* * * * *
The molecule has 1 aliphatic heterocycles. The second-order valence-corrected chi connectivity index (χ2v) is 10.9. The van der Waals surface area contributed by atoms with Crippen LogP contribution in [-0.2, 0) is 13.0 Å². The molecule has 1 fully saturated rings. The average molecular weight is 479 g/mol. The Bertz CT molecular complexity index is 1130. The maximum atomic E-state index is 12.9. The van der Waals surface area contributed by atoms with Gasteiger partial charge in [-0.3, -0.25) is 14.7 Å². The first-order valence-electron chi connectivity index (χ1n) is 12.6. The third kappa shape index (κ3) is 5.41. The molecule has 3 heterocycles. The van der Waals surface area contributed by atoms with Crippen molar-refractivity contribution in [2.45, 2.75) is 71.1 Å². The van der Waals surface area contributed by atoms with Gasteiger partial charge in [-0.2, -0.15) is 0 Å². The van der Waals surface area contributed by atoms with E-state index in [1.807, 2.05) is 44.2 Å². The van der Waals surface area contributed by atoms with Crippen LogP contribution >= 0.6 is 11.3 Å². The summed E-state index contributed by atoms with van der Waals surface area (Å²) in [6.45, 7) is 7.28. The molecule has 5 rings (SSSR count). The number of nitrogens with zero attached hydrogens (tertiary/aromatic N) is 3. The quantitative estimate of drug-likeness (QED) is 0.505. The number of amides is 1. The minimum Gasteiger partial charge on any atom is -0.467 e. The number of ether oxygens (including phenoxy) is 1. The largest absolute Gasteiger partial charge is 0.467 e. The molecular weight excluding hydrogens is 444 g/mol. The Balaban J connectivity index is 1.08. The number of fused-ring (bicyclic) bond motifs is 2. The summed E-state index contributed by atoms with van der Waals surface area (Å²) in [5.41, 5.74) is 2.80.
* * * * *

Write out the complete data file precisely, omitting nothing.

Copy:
The molecule has 1 aliphatic heterocycles. The second-order valence-corrected chi connectivity index (χ2v) is 10.9. The van der Waals surface area contributed by atoms with Crippen LogP contribution in [-0.2, 0) is 13.0 Å². The molecule has 1 fully saturated rings. The average molecular weight is 479 g/mol. The Bertz CT molecular complexity index is 1130. The maximum atomic E-state index is 12.9. The van der Waals surface area contributed by atoms with Gasteiger partial charge in [-0.3, -0.25) is 14.7 Å². The first-order valence-electron chi connectivity index (χ1n) is 12.6. The third kappa shape index (κ3) is 5.41. The molecule has 3 heterocycles. The van der Waals surface area contributed by atoms with Crippen molar-refractivity contribution in [2.45, 2.75) is 71.1 Å². The van der Waals surface area contributed by atoms with Gasteiger partial charge in [-0.2, -0.15) is 0 Å². The van der Waals surface area contributed by atoms with E-state index in [1.807, 2.05) is 44.2 Å². The van der Waals surface area contributed by atoms with Crippen LogP contribution >= 0.6 is 11.3 Å². The summed E-state index contributed by atoms with van der Waals surface area (Å²) in [6.45, 7) is 7.28. The molecule has 5 rings (SSSR count). The number of nitrogens with zero attached hydrogens (tertiary/aromatic N) is 3. The quantitative estimate of drug-likeness (QED) is 0.505. The number of amides is 1. The minimum Gasteiger partial charge on any atom is -0.467 e. The number of ether oxygens (including phenoxy) is 1. The largest absolute Gasteiger partial charge is 0.467 e. The molecular weight excluding hydrogens is 444 g/mol. The Balaban J connectivity index is 1.08. The number of fused-ring (bicyclic) bond motifs is 2. The summed E-state index contributed by atoms with van der Waals surface area (Å²) in [5.41, 5.74) is 2.80.